In an early and important article, which she published as Sarah Waterlow, the late Sarah Broadie (1941-2021) wrote: “our concern is less with what Plato the individual may himself have meant, than with what his theory means.” A characteristically resolute and praiseworthy determination to pursue the practical implications of the Idea of the Good in Plato’s Republic—to explain its meaning in practice—continues to distinguish Broadie’s last book almost fifty years later. The fact that it is, by a tragic necessity, her last book, may be strictly speaking irrelevant to a critical examination of its contents but no restriction of this kind will be applied here. So strong is the amiable impression made by the author’s seriousness of purpose, and so impressive is this culminating effort to come to grips with Plato, that an attempt to avoid the memorial element would be misplaced. Since Sarah Broadie is no longer with us, we can profitably turn to this bold and elegant last word as a way of keeping her spirit alive, allowing the benign force of her scholarly persona to live on as an inspiration to our own practice as students of ancient philosophy quite apart from any theoretical objections one might have with respect to what Plato himself may have meant by the Idea of the Good. If the purpose of a good review is to encourage others to read the book being reviewed, this one will rather attempt to continue the dialogue that this book initiates, and it is addressed primarily to those who will have read Broadie’s last book, for every student currently studying Plato’s Republic will need to read it.
Broadie is fully aware of the unorthodox and indeed revolutionary nature of her thesis: that the Idea of the Good cashes out as the form of what she calls “the G-question,” as when the ideal rulers of Callipolis apply the question “is it good?” to any conceivable implementation of justice and the other virtues in their actual practice of ruling. She calls this conception of the Good “interrogative,” and she defends it with spirit, dialectical skill, and erudition against more theoretical and traditional accounts. Once the philosophical rulers have been habituated by ten years of mathematical studies to rise above their passions, it is the dialectic engendered by habitually raising the G-question as an ongoing test that will cause the forms of the virtues, as applied to concrete empirical circumstances, to be known in practice. It is in this way that the Idea of the Good becomes “sun-like,” causing the other forms to become knowable. Throughout, Broadie illuminates the highly imaginative image of the sun in Republic 6 with her by no means implausible way of imagining the actual practice of the city’s guardians while implementing the education they are said to receive in Republic 7. Fleshing out the sun-like good by means of what the rulers of Callipolis would actually need to do while ruling creates a kind of hermeneutic hylomorphism, characteristically Aristotelian in spirit, and yet completely fresh and original in practice.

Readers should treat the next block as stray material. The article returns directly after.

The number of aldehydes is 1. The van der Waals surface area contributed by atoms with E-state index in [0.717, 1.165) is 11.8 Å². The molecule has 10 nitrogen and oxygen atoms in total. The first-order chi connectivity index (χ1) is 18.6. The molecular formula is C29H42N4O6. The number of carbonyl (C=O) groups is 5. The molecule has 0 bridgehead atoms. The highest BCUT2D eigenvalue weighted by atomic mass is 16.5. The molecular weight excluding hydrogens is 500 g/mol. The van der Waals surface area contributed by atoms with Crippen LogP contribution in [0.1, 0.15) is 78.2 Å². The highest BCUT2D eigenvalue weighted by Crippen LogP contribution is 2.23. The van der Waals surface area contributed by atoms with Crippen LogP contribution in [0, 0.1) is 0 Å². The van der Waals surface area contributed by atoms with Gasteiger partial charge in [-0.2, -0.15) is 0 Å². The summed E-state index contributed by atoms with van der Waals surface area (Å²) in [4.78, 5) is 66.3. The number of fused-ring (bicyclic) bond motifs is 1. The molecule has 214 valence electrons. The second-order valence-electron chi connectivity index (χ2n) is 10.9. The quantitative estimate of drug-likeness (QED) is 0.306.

Broadie’s book is divided into five parts of which the second (“The Form of the Good and Knowledge”), divided into twenty-one sections, is by far the longest and the most argumentatively dense. It is followed by three shorter parts which may best be described as dialectical. The third (“The Form of the Good and Being”) is the most philological in the book, and deploys an emphasis on the verb προσεῖναι at Republic 509b to illuminate the shortcomings of more traditional accounts of the Idea of the Good as sun-like, to which accounts she is characteristically generous. The dialectical mode continues in Part Four (“Various Further Questions”) in which she defends, with logical rigor and argumentative acuity, the interrogative account of the Good she has offered in Part Two. Finally, in a concluding part called “Winding Up” (206-25), Broadie briefly recapitulates and analyzes her complex argument into twenty-one numbered stages or claims. While her book’s subject is how dialectic functions in the actual practice of the ideal rulers of Callipolis, its meaning is better understood in relation to Broadie’s own use of dialectic: it is in her own scholarly method as practiced throughout the book and emphasized by the structure of its last three parts that makes her work exemplary and inspiring.